Portland General Electric (PGE) is one of the first utilities in the US to launch a coordinated set of Transportation Electrification (TE) pilot programs designed to (1) increase customer awareness and use of electric vehicles (EV) and charging infrastructure and (2) lower barriers to adoption of EVs.

A key cross-cutting objective of PGE’s TE pilots is to increase access to electrified transportation for environmental justice communities.[1] Through the pilots, PGE is working to address the known barriers that these communities face to sharing in the benefits of TE by considering equity criteria in the  decision-making process to site public charging stations, focusing workplace charging and technical assistance efforts on non-profits, smaller municipalities, and similar entities, and  using outreach, education, and technical assistance efforts to highlight opportunities to engage with accessible forms of electric transportation including electric transit buses, electric scooters, and electric rideshare options.

In 2020, Opinion Dynamics conducted an equity analysis from survey data collected in 2019 to help PGE establish a baseline to contextualize future TE performance and identify further barriers as well as opportunities to better serve environmental justice communities.

Our analysis included comparing results on key program metrics from a general population survey of PGE customers across four demographic sub-groups: low-income compared to non-low-income[2], seniors[3] compared to non-seniors, white people compared to People of Color (POC)[4], and renters compared to owners.

A summary of these results is included below:

Respondents who identified as low-income, POC, and renters are more likely to face barriers related to access to charging. These respondents were all more likely to say that their current parking situation is a major concern for their decision on whether to purchase an electric or plug-in hybrid vehicle in the future.

EV intenders and considerers who identify as POC and low-income more frequently categorized factors associated with EVs as major reasons to purchase or consider an EV. Respondents that identify as POC were more likely to consider all benefits associated with EVs as major reasons to purchase an EV. Low-income respondents were more likely to identify protecting the environment, vehicle safety, reduced vehicle maintance, vehicle performance and handling, and the convenience of charging at work as major reasons to consider an EV in comparison to non-low-income respondents.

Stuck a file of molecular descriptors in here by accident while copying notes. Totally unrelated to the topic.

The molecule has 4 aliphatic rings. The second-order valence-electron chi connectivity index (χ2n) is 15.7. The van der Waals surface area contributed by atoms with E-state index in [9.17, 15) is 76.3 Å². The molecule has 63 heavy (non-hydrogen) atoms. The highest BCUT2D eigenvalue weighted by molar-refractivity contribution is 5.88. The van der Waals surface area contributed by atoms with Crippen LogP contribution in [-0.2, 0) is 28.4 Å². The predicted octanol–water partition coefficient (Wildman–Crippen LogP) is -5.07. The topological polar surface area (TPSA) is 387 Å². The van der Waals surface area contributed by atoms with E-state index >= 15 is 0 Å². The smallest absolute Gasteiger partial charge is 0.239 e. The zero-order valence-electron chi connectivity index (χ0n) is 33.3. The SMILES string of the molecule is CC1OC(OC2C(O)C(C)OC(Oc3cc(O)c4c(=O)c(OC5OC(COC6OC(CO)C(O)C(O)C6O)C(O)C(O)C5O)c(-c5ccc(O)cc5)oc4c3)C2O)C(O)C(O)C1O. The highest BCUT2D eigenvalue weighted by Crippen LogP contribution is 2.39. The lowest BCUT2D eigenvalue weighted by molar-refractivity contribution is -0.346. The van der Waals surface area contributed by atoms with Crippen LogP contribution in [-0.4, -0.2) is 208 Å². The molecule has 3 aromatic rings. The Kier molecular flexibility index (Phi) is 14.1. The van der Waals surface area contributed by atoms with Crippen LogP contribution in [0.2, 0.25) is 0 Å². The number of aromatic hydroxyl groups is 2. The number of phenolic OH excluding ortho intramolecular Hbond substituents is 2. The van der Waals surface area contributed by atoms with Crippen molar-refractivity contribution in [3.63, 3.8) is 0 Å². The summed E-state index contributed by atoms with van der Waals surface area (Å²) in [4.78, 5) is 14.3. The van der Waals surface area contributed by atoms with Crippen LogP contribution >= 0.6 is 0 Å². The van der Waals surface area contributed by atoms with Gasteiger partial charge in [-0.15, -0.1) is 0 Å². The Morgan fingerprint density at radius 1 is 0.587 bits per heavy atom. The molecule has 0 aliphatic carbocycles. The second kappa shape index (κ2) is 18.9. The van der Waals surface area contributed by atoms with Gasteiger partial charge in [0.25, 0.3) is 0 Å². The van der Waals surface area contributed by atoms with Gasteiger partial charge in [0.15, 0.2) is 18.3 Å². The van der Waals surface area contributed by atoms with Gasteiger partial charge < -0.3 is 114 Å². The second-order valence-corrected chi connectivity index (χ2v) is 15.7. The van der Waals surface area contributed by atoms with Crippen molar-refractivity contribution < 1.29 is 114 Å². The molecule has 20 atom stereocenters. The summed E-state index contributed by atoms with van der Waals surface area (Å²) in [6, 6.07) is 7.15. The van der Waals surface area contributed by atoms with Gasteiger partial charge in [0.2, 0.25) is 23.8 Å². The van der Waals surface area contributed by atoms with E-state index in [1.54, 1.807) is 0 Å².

Low-income individuals, POC, and renters who are considering or intend to purchase an EV for their next car were more likely to categorize certain characteristics as “major concerns,” indicating that these groups face some unique barriers to adoption. Characteristics identified as major concerns by these respondents included the purchase price of the vehicle, vehicle reliability, and ability to charge at work. POC and low-income respondents also identified the cost of charging EVs and vehicle maintenance costs as major concerns. Additionally, respondents who identified as POC showed higher levels of concern about EV performance and handling, appearance, safety, charging time, availability of body types and sizes.

PGE is leveraging results from this analysis to design their programs, outreach, education, and technical assistance efforts to better support and engage environmental justice communities. Based on this analysis, our team recommended that environmental justice customer groups and communities of color would likely benefit from the continuation of siting public charging stations in proximity to where these customers live and work, additional support connecting to sources of financing and funding for EVs as well as increased educational support focused on the benefits of EVs, specifically the lower maintenance cost and fuel savings when switching from an gas-powered vehicle to an EV. Customers from these communities would also likely gain from having continued access to programs that allow them to share in the benefits of TE without investing in a vehicle. PGE is currently partnering with community-based organizations (and non-profits that support these communities) through the Drive Change Fund and is now considering expanding these partnerships to support targeted education campaigns focused on the features of EVs in response to these recommendations. PGE is also using survey results to inform the potential design of programs that specifically target key demographic groups such as renters. Opinion Dynamics will continue to support PGE’s TE Pilots through 2023, leveraging our embedded evaluation approach to provide sound research that informs ongoing implementation as well as future program design.


[1] Environmental justice communities as defined by the Oregon Legislature in HB 4067 includes “communities of color, communities experiencing lower incomes, tribal communities, rural communities, frontier communities, coastal communities and other communities traditionally underrepresented in public processes and adversely harmed by environmental and health hazards, including but not limited to seniors, youth and persons with disabilities.” Oregon HB 4067-A 1(1), 80th Oregon Legislative Assembly (2020). https://olis.oregonlegislature.gov/liz/2020R1/Downloads/MeasureDocument/HB4067/A-Engrossed.

[2] Low-income respondents included those who meet the Oregon Housing and Urban Development (HUD) low-income guidelines for the state of Oregon (80% percent of the area median household income level).

[3] Seniors are defined as respondents aged 65 or older.

[4] Persons of Color included respondents who indicated they were Hispanic/Latino (42% of POC group), Black or African American (9%), Asian (Japanese, Korean, Pacific Islander, etc.) (40%), or American Indian/Native American (8%).